For new homeowners, the timing of your first mortgage payment after closing is important. You may need to manage cash flow carefully in the months after shelling out substantial sums for the down payment, closing costs and moving expenses. This is especially true if you’re also paying for renovations, new furniture or other large expenditures related to your new home.
When is my first mortgage payment due?
The due date for your first mortgage payment depends on the closing date, and it’s usually more than 30 days away. Typically, you can estimate it by adding a month to the closing date, then figure your payment will be due on the first day of the following month.
For example, if you close on your mortgage on March 12, your first payment would be due on May 1. After that, you’d owe a mortgage payment on the first of each month.
You can find the due date for your initial payment among the documents you received at closing. Look for a letter titled “First Payment Letter” that contains the details you’ll need to make the payment.
When scheduling the closing on your house, keep in mind that the earlier in the month you close, the longer a time period you’ll have to replenish cash before making the first payment.
On the other hand, scheduling your closing for later in the month means you’d pay less prepaid interest — that’s the interest that accrues in the period between your closing date and when your first mortgage payment is due.
When Ben Simiskey, a certified financial planner at Stegent Equity Advisors in Houston, bought a house recently, he considered how prepaid interest would impact his cash flow when scheduling the closing.
“I wanted to be able to preserve some cash for projects after I moved in, so I was mindful of how much cash was due at closing and when my first payment would be on my new mortgage,” says Simiskey.
He chose a date later in the month to minimize his prepaid interest due at closing.
“By closing on July 24, I only had to prepay seven days of interest,” says Simiskey. “If I had closed earlier in the month, it would’ve been more.”
What goes into your mortgage payment
Your mortgage payment includes the loan principal, interest and other items that the mortgage lender or servicer deposits into an escrow account, like taxes and homeowners insurance. The acronym PITI stands for these main components of your mortgage payment: principal, interest, taxes and insurance.
- Principal: This is the borrowed amount you need to pay back.
- Interest: This is the amount the lender charges for lending you the money.
- Taxes: These are property taxes you pay based on the assessed value of your home. You can find information on what you owe on your county assessor’s website. Your payment may go into an escrow account until due.
- Insurance: Premiums for your first year of homeowners insurance may be included in your closing costs. After that, your monthly mortgage payment may include a portion of your homeowners insurance premium that goes into the escrow account until it comes due.
Bankrate’s PITI calculator can help you estimate the impact of your mortgage payment on your monthly budget. If you have to pay mortgage insurance, that premium will be included in your mortgage payment, as well.
How to make your mortgage payments
You can choose one of many methods to pay your mortgage:
Setting up recurring ACH payments from your checking or savings account is an easy way to make mortgage payments automatically.
Sometimes, you can customize the auto-payments, whether you want to split the monthly payment into two to save on interest, pay more each month to pay off your mortgage early or sync payments with your paychecks to avoid overdrafts. Be sure to speak with your lender or servicer about what methods are permitted, and how to do them correctly, before making payments on a different schedule than the one you initially agreed to. Keep in mind that there may be a prepayment penalty, as well.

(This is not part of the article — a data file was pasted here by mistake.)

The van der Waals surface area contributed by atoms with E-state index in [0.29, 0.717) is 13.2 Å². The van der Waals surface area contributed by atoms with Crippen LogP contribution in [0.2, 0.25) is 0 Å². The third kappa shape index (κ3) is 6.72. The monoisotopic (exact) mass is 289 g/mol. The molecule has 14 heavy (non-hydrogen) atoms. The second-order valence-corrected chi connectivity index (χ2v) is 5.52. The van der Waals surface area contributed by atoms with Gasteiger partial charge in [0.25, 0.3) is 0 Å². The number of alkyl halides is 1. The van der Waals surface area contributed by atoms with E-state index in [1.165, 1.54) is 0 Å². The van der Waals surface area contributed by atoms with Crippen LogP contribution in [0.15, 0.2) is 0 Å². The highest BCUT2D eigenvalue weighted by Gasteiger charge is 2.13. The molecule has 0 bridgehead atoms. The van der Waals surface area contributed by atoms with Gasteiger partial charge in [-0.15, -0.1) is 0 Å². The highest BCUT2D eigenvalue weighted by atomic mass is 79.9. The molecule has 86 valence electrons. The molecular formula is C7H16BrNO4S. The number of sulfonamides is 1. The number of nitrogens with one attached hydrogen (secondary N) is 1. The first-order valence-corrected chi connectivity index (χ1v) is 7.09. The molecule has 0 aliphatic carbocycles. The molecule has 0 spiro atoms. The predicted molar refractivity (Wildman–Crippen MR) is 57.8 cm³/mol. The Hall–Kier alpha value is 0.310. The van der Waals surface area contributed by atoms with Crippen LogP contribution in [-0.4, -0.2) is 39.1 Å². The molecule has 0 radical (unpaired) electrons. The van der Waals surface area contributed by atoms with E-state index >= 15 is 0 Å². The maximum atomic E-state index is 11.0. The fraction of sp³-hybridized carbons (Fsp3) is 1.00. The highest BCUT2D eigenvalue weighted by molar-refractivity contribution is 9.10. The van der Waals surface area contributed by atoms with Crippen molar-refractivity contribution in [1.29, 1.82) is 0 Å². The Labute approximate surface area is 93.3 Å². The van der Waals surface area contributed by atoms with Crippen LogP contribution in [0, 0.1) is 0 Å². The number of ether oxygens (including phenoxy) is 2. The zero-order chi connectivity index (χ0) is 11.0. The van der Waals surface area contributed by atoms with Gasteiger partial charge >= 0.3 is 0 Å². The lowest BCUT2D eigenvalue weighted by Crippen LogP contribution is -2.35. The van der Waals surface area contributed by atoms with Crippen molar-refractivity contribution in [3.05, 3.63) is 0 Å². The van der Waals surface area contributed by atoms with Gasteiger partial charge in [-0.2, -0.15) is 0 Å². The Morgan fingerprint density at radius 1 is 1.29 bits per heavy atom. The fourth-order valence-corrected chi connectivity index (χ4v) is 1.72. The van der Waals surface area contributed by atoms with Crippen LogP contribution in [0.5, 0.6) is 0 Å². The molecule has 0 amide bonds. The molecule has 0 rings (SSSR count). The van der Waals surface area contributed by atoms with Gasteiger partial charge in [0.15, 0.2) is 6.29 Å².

You might also be able to make a payment through the website of your mortgage lender or servicer. If you plan to pay off your house sooner, paying online can be a convenient way to make extra principal payments when you have spare cash. Again, be sure to consult with your lender before proceeding with extra payments.
If you don’t have access to a computer, you can send your monthly payment by mail using a personal check, cashier’s check or money order. Be sure to include your mortgage account number if you’re sending a paper check and allow enough time for delivery to avoid late charges.
Making a mortgage payment over the phone can be convenient, especially if you’re close to the due date and want to avoid incurring a late fee. Look on your mortgage statement to find the phone number of your lender or servicer and have your mortgage account number and bank account information handy. Be aware that there may be a convenience fee for paying your mortgage by phone.
If you’ll be late making mortgage payments
If you’ll be late making your mortgage payment, you typically have about 15 days from your payment due date as a grace period, though this varies from lender to lender. As long as you make your payment within that time, you won’t incur a penalty.
However, making a payment more than 30 days past the due date will not only earn you a late fee — which could be 3 percent to 6 percent of your payment amount — it can also harm your credit. When your lender reports a late mortgage payment to the credit reporting agencies, it stays in your credit file for seven years. Missing even a single mortgage payment can hurt your credit score, while a pattern of missed payments would damage it substantially.
If you’re struggling to make your mortgage payments, don’t delay contacting your lender about it. There’s a chance you may qualify for a loan modification, repayment plan or a temporary reduction of payments.